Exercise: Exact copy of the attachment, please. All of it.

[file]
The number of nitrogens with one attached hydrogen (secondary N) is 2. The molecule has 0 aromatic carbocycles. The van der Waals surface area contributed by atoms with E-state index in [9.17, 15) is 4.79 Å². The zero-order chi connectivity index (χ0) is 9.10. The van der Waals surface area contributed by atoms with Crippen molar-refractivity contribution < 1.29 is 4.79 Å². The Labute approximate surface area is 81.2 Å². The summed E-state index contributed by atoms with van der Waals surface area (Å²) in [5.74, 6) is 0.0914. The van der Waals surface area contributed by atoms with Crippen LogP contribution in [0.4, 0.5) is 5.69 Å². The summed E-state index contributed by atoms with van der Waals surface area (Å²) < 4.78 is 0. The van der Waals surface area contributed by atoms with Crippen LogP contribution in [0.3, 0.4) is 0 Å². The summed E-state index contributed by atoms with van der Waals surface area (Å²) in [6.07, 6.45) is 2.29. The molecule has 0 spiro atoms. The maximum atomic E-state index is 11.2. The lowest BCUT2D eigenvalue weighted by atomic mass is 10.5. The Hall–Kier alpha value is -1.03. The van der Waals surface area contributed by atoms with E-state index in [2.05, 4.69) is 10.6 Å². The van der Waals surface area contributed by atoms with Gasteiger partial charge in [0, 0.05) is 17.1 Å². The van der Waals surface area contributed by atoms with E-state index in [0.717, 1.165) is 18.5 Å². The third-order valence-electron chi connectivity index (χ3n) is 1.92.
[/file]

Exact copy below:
The number of nitrogens with one attached hydrogen (secondary N) is 2. The molecule has 0 aromatic carbocycles. The van der Waals surface area contributed by atoms with E-state index in [9.17, 15) is 4.79 Å². The zero-order chi connectivity index (χ0) is 9.10. The van der Waals surface area contributed by atoms with Crippen molar-refractivity contribution < 1.29 is 4.79 Å². The Labute approximate surface area is 81.2 Å². The summed E-state index contributed by atoms with van der Waals surface area (Å²) in [5.74, 6) is 0.0914. The van der Waals surface area contributed by atoms with Crippen LogP contribution in [0.4, 0.5) is 5.69 Å². The summed E-state index contributed by atoms with van der Waals surface area (Å²) < 4.78 is 0. The van der Waals surface area contributed by atoms with Crippen LogP contribution in [0.3, 0.4) is 0 Å². The summed E-state index contributed by atoms with van der Waals surface area (Å²) in [6.07, 6.45) is 2.29. The molecule has 0 spiro atoms. The maximum atomic E-state index is 11.2. The lowest BCUT2D eigenvalue weighted by atomic mass is 10.5. The Hall–Kier alpha value is -1.03. The van der Waals surface area contributed by atoms with E-state index in [2.05, 4.69) is 10.6 Å². The van der Waals surface area contributed by atoms with Gasteiger partial charge in [0, 0.05) is 17.1 Å². The van der Waals surface area contributed by atoms with E-state index in [0.717, 1.165) is 18.5 Å². The third-order valence-electron chi connectivity index (χ3n) is 1.92.